Mini Cooper EV's Range Matches Its Size

Steph Willems
by Steph Willems
mini cooper ev s range matches its size

Few things combine funky and trendy quite like an all-electric version of the Mini Cooper. Such a model almost begs for images of sexy young urbanites embarking on free-spirited adventures as their equally good looking (and musically inclined) friends wave goodbye from the front steps of their Brooklyn apartment.

Well, barring activities of a sexual or criminal nature, those adventures will run out after 110 miles.

Carrying a starting price of $29,900 before destination and a federal tax credit, the 2020 Cooper SE arrives at dealers in March, promising gas-free living for those who find other EVs too… mainstream. Power will be plentiful — 181 horsepower and 199 lb-ft of torque trounces the three-cylinder powerplant found in the stock Cooper.

Zero to 60 mph will pass in less than 7 seconds, with a top speed of 93 mph assuring the little two-door electric can keep up with even the speediest traffic. However, until now, the model’s range carried a big question mark.

On the European driving cycle, Mini claims its Cooper SE will deliver somewhere between 146 and 168 miles of range. EPA figures, still not released, were obviously expected to fall below that, but Mini’s U.S. range estimate (noticed first by Autoblog) still comes as a bit of a shock. Even the low-end Hyundai Ioniq pushed its range from 124 miles to 170 for the 2020 model year. Nissan’s Leaf starts out at 151 miles.

The now-defunct Volkswagen e-Golf boasted range similar to that of the earlier Ioniq Electric. It just goes to show how quickly the industry is advancing in terms of energy density. High-end manufacturers and those looking to rival them have 300 miles in their sights. At the low end, 200 miles is seen as an acceptable balm for range anxiety. Hence the existence of the Nissan Leaf Plus.

Of course, the Mini Cooper SE did not start out as a clean-sheet EV design. Its battery pack (36.2 kWh) is T-shaped out of packaging necessity, and thus lacks the capacity of its competitors. Still, one can note that the older Ioniq EV’s battery was a 28 kWh unit.

Destined to be marketed to urban drivers, Mini no doubt hopes available charging infrastructure has grown to the point where range isn’t the topmost issue in buyers’ minds. If the owner has enough places at which to juice the thing, a range capable of covering even long daily commutes might be seen as acceptable.

Mini claims a 50 kW fast charger will get the Cooper SE’s battery to an 80-percent charge in 36 minutes.

[Image: BMW Group]

Steph Willems
Steph Willems

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  • Mcs Mcs on Dec 12, 2019

    "It just goes to show how quickly the industry is advancing in terms of energy density. High-end manufacturers and those looking to rival them have 300 miles in their sights" Currently, I think the next targets are actually in the 400 to 500-mile range. The density of batteries in terms of their weight is improving. A lighter battery means more range for a given capacity. The targeted 500 Wh/kg Tesla/Maxwell cells are half the weight of the current 250 Wh/kg cells. Cutting the cell weight in half for a car like the P100D that's already at 373 miles should easily give it range parity with almost any ICE car. Here's a good seeking alpha article on progress in battery technology:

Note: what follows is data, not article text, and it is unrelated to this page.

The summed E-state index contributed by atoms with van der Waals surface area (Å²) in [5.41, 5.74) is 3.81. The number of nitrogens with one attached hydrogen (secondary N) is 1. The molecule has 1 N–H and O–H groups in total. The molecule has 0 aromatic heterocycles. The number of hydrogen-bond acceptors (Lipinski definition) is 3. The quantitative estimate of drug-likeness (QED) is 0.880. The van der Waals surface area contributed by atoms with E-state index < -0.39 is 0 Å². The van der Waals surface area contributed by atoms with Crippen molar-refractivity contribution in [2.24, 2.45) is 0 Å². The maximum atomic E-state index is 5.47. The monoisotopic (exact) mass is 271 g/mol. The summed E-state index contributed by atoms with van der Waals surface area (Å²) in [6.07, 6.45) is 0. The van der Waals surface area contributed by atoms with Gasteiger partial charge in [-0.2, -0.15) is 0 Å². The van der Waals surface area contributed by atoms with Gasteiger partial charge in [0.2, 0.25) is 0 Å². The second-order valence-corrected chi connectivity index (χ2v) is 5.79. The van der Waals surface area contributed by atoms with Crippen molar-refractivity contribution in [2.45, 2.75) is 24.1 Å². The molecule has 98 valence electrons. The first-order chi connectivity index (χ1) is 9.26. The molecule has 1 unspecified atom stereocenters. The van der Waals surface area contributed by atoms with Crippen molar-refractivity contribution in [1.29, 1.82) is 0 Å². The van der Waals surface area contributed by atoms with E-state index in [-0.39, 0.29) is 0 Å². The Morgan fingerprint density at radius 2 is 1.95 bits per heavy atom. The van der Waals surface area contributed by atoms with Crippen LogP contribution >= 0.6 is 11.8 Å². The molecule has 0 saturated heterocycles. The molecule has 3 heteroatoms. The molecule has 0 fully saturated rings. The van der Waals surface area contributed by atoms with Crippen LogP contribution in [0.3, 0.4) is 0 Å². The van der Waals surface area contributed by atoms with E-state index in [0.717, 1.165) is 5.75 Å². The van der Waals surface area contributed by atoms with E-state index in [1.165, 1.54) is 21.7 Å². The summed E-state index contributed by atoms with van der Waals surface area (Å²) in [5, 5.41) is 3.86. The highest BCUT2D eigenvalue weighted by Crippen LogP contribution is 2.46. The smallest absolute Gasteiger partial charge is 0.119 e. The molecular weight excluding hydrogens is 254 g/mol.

• Tedward Tedward on Dec 13, 2019

    Look, AMCI undoubtedly did achieve the mileage that Porsche is touting here, but lets be realistic about what they do. Their role is specifically to provide testing data that's of use to the manufacturer for advertising and training purposes. Think cheesy sales training videos or alternate talking points for efficiency claims (like this one). I don't think they could be paid to lie outright, but they are certainly being paid to find a way to present their findings in a useful manner. If a study like that claims an interesting fact it should probably be presented with a very specific notation about this. It may be that there is a very interesting story there and the brand is correct, but I would never take that at face value without a lot of secondary sourcing.

  • Spamvw Three on the tree, even Generation X would have a hard time stealing one of those.
  • ToolGuy This trend of cyan wheels needs to end NOW.
  • Kwik_Shift Interesting nugget(s) of EV follies.
  • SaulTigh I've said it before and I'll say it again...if you really cared about the environment you'd be encouraging everyone to drive a standard hybrid. Mature and reliable technology that uses less resources yet can still be conveniently driven cross country and use existing infrastructure.These young people have no concept of how far we've come. Cars were dirty, stinking things when I was a kid. They've never been cleaner. You hardly ever see a car smoking out the tail pipe or smell it running rich these days, even the most clapped out 20 year old POS. Hybrids are even cleaner.
  • Inside Looking Out Just put ICE there. Real thing is always better that simulation.